Here’s a checklist to help you get started:
Give the gift of quitting: If you want to quit as a holiday gift, pick a quit date in January, after the hubbub of the holidays are over. Mark your quit date on a calendar, wrap the calendar, and give that as a gift.
Write your list and check it twice: Making a plan ahead of time will help you quit for good. Write a list of your triggers- the certain times, places, people or feelings that make you want to smoke. Then list what you will do to beat them.
Find support among the cheer: Holiday gatherings of family and friends are a great place to line up support for quitting smoking. Let people know how they can support you when you quit.
Steer clear of grinches: Stay away from people who discourage you or try to tempt you to smoke. Surround yourself with positive people.
Try something new: Quit-smoking medicines like the nicotine patch or prescriptions can double your chances of quitting. If you’ve tried a medicine before, don’t give up—try again.
Quitting smoking can be hard, but the rewards of quitting are immediate. Twenty minutes after your last cigarette, your blood pressure goes almost completely back to normal and within 24 hours your chance of a heart attack decreases. Five years after quitting, your risk of heart disease will be that of a non-smoker.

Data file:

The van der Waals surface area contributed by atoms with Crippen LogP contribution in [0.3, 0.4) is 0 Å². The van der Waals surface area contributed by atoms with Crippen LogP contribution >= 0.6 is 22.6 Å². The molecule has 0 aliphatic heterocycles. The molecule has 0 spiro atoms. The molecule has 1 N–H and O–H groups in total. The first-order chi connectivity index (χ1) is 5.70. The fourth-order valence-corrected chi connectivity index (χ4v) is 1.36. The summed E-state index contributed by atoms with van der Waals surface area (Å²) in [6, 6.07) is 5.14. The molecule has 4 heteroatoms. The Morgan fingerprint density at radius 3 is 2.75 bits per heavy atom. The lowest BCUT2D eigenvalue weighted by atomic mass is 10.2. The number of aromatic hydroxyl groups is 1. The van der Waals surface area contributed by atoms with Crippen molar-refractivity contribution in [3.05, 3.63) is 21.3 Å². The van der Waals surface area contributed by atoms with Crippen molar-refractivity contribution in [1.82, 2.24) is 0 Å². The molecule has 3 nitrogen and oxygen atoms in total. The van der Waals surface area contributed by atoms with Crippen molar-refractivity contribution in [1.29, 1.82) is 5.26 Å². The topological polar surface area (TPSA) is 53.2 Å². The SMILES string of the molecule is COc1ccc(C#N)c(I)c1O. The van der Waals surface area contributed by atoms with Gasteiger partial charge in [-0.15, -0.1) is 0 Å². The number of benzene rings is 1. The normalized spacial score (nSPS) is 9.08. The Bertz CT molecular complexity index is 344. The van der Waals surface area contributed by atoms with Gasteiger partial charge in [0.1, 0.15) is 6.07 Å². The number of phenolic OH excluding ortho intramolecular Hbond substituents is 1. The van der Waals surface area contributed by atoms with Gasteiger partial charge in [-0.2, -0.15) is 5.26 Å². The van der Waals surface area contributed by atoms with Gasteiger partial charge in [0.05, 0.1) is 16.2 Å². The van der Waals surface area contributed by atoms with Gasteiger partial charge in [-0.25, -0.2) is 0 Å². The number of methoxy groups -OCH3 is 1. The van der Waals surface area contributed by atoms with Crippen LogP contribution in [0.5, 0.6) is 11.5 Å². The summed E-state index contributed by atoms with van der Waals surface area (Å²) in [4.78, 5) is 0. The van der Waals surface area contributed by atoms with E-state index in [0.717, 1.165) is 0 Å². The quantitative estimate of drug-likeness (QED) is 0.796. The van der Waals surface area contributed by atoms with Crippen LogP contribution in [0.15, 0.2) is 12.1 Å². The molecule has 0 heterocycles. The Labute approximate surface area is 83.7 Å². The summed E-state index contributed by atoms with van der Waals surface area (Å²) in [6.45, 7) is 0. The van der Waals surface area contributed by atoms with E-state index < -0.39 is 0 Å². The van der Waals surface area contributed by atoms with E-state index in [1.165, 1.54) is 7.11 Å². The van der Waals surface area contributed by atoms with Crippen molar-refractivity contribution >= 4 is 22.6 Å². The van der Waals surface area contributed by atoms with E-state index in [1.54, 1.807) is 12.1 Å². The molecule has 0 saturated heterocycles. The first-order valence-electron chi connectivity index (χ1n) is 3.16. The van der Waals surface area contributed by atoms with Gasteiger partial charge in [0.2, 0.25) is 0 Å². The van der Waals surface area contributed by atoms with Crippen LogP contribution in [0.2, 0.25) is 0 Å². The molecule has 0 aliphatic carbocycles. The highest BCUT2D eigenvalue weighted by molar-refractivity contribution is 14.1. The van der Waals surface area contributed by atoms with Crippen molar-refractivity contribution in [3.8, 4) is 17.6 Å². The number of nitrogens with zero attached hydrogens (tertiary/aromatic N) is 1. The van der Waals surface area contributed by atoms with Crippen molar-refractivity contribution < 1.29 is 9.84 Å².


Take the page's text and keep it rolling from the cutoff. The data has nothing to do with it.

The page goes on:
The gift of health is the best gift of all…and it’s the gift that keeps on giving.
Many free resources are available to help you quit and many health insurance plans cover FDA-approved medicines and counseling/support for quitting, including MassHealth. When you use quit-smoking medicines or counseling/support you can double your chances of quitting for good! For more information call the Massachusetts Smoker’s Helpline at 1 (800) 784-8669 or visit www.makesmokinghistory.org for more information